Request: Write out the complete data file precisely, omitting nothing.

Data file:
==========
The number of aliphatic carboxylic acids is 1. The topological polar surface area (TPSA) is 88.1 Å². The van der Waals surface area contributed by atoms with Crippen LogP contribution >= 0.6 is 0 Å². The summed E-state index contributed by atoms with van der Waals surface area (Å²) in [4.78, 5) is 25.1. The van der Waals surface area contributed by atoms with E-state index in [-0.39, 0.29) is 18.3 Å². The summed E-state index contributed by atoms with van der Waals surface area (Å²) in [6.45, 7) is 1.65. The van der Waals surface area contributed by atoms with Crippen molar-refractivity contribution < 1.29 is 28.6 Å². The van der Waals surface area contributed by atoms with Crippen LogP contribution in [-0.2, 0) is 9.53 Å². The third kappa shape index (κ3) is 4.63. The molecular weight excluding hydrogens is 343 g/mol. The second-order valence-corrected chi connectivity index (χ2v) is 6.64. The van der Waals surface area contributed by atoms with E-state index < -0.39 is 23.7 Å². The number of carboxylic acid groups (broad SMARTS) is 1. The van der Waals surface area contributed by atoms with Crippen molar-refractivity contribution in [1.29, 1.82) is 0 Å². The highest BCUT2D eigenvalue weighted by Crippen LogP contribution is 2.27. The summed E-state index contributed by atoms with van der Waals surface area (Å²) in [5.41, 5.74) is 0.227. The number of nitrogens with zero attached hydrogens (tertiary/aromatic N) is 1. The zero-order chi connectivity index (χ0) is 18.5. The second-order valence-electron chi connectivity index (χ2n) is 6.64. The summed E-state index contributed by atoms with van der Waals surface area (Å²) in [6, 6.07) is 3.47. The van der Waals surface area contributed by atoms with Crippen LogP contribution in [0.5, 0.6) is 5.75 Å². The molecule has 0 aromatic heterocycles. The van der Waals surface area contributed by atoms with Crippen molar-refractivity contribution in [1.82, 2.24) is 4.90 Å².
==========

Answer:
The number of aliphatic carboxylic acids is 1. The topological polar surface area (TPSA) is 88.1 Å². The van der Waals surface area contributed by atoms with Crippen LogP contribution >= 0.6 is 0 Å². The summed E-state index contributed by atoms with van der Waals surface area (Å²) in [4.78, 5) is 25.1. The van der Waals surface area contributed by atoms with E-state index in [-0.39, 0.29) is 18.3 Å². The summed E-state index contributed by atoms with van der Waals surface area (Å²) in [6.45, 7) is 1.65. The van der Waals surface area contributed by atoms with Crippen molar-refractivity contribution < 1.29 is 28.6 Å². The van der Waals surface area contributed by atoms with Crippen LogP contribution in [-0.2, 0) is 9.53 Å². The third kappa shape index (κ3) is 4.63. The molecular weight excluding hydrogens is 343 g/mol. The second-order valence-corrected chi connectivity index (χ2v) is 6.64. The van der Waals surface area contributed by atoms with E-state index < -0.39 is 23.7 Å². The number of carboxylic acid groups (broad SMARTS) is 1. The van der Waals surface area contributed by atoms with Crippen molar-refractivity contribution in [1.29, 1.82) is 0 Å². The highest BCUT2D eigenvalue weighted by Crippen LogP contribution is 2.27. The summed E-state index contributed by atoms with van der Waals surface area (Å²) in [5.41, 5.74) is 0.227. The number of nitrogens with zero attached hydrogens (tertiary/aromatic N) is 1. The zero-order chi connectivity index (χ0) is 18.5. The second-order valence-electron chi connectivity index (χ2n) is 6.64. The summed E-state index contributed by atoms with van der Waals surface area (Å²) in [6, 6.07) is 3.47. The van der Waals surface area contributed by atoms with Crippen LogP contribution in [0.5, 0.6) is 5.75 Å². The molecule has 0 aromatic heterocycles. The van der Waals surface area contributed by atoms with Crippen molar-refractivity contribution in [1.82, 2.24) is 4.90 Å².